Weve seen how to make lists and arrays with Table. Theres also a way to do it using pure functionswith Array.
Generate a 10-element array with an abstract function f:
 In:= Out= In:= Out= Table can give the same result, though you have to introduce the variable n:
 In:= Out= Array[f,4] makes a single list of 4 elements. Array[f,{3,4}] makes a 3×4 array.
Make a list of length 3, each of whose elements is a list of length 4:
 In:= Out= In:= Out= If the function is Times, Array makes a multiplication table:
 In:= Out= What if we want to use a pure function in place of Times? When we compute Times[3,4], we say that Times is applied to two arguments. (In Times[3,4,5], Times is applied to three arguments, etc.) In a pure function, #1 represents the first argument, #2 the second argument and so on.
#1 represents the first argument, #2 the second argument:
 In:= Out= #1 always picks out the first argument, and #2 the second argument:
 In:= Out= Now we can use #1 and #2 inside a function in Array.
Use a pure function to make a multiplication table:
 In:= Out= Use a different pure function that puts in x whenever the numbers are equal:
 In:= Out= Heres the equivalent computation with Table:
 In:= Out= NestList takes a single function, say f, and successively nests it:
 In:= Out= In:= Out= NestList just keeps on applying a function to whatever result it got before. FoldList does the same, except that it also folds in a new element each time.
Heres FoldList with an abstract function f:
 In:= Out= Including Framed makes it a little easier to see whats going on:
 In:= Out= At first, this may look complicated and obscure, and it might seem hard to imagine how it could be useful. But actually, its very useful, and surprisingly common in real programs.
FoldList is good for progressively accumulating things. Lets start with a simple case: progressively adding up numbers.
At each step FoldList folds in another element (#2), adding it to the result so far (#1):
 In:= Out= Heres the computation its doing:
 In:= Out= Or equivalently:
 In:= Out= In:= Out= Of course, this case is simple enough that you dont actually need a pure function:
 In:= Out= A classic use of FoldList is to successively fold in digits to reconstruct a number from its list of digits.
Successively construct a number from its digits, starting the folding process with its first digit:
 In:= Out= Finally, lets use FoldList to fold in progressive images from a list, at each point adding them with ImageAdd to the image obtained so far.
Progressively fold in images from a list, combining them with ImageAdd:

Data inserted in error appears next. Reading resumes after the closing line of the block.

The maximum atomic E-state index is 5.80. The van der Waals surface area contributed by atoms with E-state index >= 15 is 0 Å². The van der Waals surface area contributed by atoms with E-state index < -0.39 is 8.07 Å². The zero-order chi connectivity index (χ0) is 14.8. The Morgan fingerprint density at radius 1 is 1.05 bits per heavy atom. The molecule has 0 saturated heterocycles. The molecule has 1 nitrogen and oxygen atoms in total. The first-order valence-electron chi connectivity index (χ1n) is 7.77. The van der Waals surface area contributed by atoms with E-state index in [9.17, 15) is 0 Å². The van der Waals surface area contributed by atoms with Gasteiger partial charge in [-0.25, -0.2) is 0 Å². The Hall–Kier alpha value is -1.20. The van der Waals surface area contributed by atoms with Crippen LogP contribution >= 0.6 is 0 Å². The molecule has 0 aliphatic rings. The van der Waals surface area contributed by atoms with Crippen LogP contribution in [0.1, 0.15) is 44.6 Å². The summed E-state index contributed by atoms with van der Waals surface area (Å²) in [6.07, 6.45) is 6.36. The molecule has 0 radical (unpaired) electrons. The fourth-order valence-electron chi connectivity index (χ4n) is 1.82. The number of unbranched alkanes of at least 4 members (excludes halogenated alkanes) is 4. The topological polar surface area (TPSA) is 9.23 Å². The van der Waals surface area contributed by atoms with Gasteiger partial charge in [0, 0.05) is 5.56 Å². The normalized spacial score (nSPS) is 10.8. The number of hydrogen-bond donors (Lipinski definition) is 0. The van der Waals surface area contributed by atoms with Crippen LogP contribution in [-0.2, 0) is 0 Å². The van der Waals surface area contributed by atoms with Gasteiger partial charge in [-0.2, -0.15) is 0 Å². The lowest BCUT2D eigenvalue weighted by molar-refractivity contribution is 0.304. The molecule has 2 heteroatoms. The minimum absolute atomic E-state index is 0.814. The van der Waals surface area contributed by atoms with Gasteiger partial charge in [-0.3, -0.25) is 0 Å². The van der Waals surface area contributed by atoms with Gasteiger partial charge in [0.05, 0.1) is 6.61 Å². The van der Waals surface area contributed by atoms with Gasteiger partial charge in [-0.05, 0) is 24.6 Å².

In:= Out= The concept of FoldList is not at first the easiest to understand. But when youve got it, youve learned an extremely powerful functional programming technique thats an example of the kind of elegant abstraction possible in the Wolfram Language.
29.1Use Prime and Array to generate a list of the first 100 primes. »
Expected output:
 Out[]=  Answer & check your solution
29.2Use Prime and Array to find successive differences between the first 100 primes. »
Expected output:
 Out[]=  Answer & check your solution
29.3Use Array and Grid to make a 10 by 10 addition table. »
Expected output:
 Out[]=  Answer & check your solution
29.4Use FoldList, Times and Range to successively multiply numbers up to 10 (making factorials). »
Expected output:
 Out[]=  Answer & check your solution
29.5Use FoldList and Array to compute the successive products of the first 10 primes. »
Expected output:
 Out[]=  Answer & check your solution
29.6Use FoldList to successively ImageAdd regular polygons with between 3 and 8 sides, and with opacity 0.2. »
Expected output:
 Out[]=  Answer & check your solution
+29.1Use Array to make a 10 by 10 grid where the leading diagonal and everything below it is 1 and the rest is 0. »
Expected output:
 Out[]=  Answer & check your solution
What does # alone mean?
Its equivalent to #1a slot to be filled from the first argument of a function.
How does one say #1?
Can one name arguments to a pure function?
Yes. Its done with Function[{x, y}, x+y], etc. Its sometimes nice to do this for code readability, and its sometimes necessary when pure functions are nested.
Can Array make more deeply nested structures?
Yesas deep as you want. Lists of lists of lists... for any number of levels.